This excerpt is from Themelios 43.1. The new April 2018 issue has 168 pages of editorials, articles, and book reviews. It is freely available in three formats: (1) PDF, (2) web version, and (3) Logos Bible Software.
Wisdom cries aloud in the street,
In the markets she raises her voice;
At the head of the noisy streets she cries out;
At the entrance of the city gates she speaks. (Prov. 1:20)
The British comedian Frank Skinner has a regular feature on his podcast called “Idiot Eureka Moments” (IEMs), those times when you discover you have been innocently oblivious to what seems blindingly obvious to everyone else. So, for example, the correspondent who hadn’t realized that the contemporary music artist “will. i. am” was a play on the name “William” (please don’t tell me you didn’t realize that!), or the person who suddenly realized the nomenclature of “Banoffee Pie” was related to its constituent ingredients.
Earlier this year, I was invited to take part in a symposium organized by the doctrinal commission of a large Irish Presbyterian denomination. The topic concerned whether or not the denomination should participate in “multi-faith civic events.” The experience triggered a number of IEMs that might be worth sharing just in case there are some other like-minded idiots out there. If you are not an idiot and what follows is obvious to you, then my apologies—you can give a little smug chuckle, and get on with being edified by the rest of Themelios.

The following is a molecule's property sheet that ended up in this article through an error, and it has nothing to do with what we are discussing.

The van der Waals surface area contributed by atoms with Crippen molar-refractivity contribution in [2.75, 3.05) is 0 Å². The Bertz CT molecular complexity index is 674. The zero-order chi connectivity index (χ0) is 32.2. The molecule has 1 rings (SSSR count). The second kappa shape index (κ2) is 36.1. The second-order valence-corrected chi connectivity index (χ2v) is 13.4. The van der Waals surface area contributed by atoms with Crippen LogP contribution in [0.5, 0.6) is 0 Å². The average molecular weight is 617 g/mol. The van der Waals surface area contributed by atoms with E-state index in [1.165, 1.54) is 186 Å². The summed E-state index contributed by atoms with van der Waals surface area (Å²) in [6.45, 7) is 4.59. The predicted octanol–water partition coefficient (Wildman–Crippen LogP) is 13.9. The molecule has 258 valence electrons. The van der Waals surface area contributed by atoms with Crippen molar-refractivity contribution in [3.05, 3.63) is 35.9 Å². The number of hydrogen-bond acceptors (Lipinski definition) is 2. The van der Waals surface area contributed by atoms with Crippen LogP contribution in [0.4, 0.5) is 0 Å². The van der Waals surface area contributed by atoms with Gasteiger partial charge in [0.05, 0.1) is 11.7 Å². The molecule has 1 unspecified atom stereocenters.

I said above “the experience” because what I want to focus on is not so much on what I actually said to these leaders on the topic: those who have read stuff I have done before will not be surprised to know that the framework of “subversive fulfilment” had a starring role. Rather, my “revelations” came in the peripheral and often unseen “areas” of preparation, methodology, pedagogy and reflection, intensified by a series what I shall call “providential coincidences.”
IEM 1. We’re all in the same boat, and that’s both encouraging and discouraging. Over the last decade I have done a fair amount of reading on both the theology of religions and public theology, and I like to think I’m fairly on top of my subject. However, I very quickly realized that the presenting issue was more complex than I had first imagined (of which more anon). My slightly panicked response was to contact a number of the great and good in our constituency and ask for their comments and advice, scholars from whom I have learnt a lot, and some of my best former students now in ministry around the UK and beyond. Surely they would come to my rescue? While there were a number of astute observations and insights, there emerged a constant refrain running through most of the responses, “Really great question Dan. It’s a toughie. I haven’t personally come across this but it’s definitely something that we need to think about more and more. I’ll be interested to know what you come up with . . . .”
Now while such responses renewed my confidence that I wasn’t alone in recognizing the complexity, and that there wasn’t a seminal text on the subject that I’d neglected, I’m not that solipsistic in realizing a broader implication which was troubling. My sneaking suspicion is that this is an (other) area where, as conservative evangelicals, we are behind the curve. At best this shows a lack of joined up thinking and at worst a burying our head in the sand.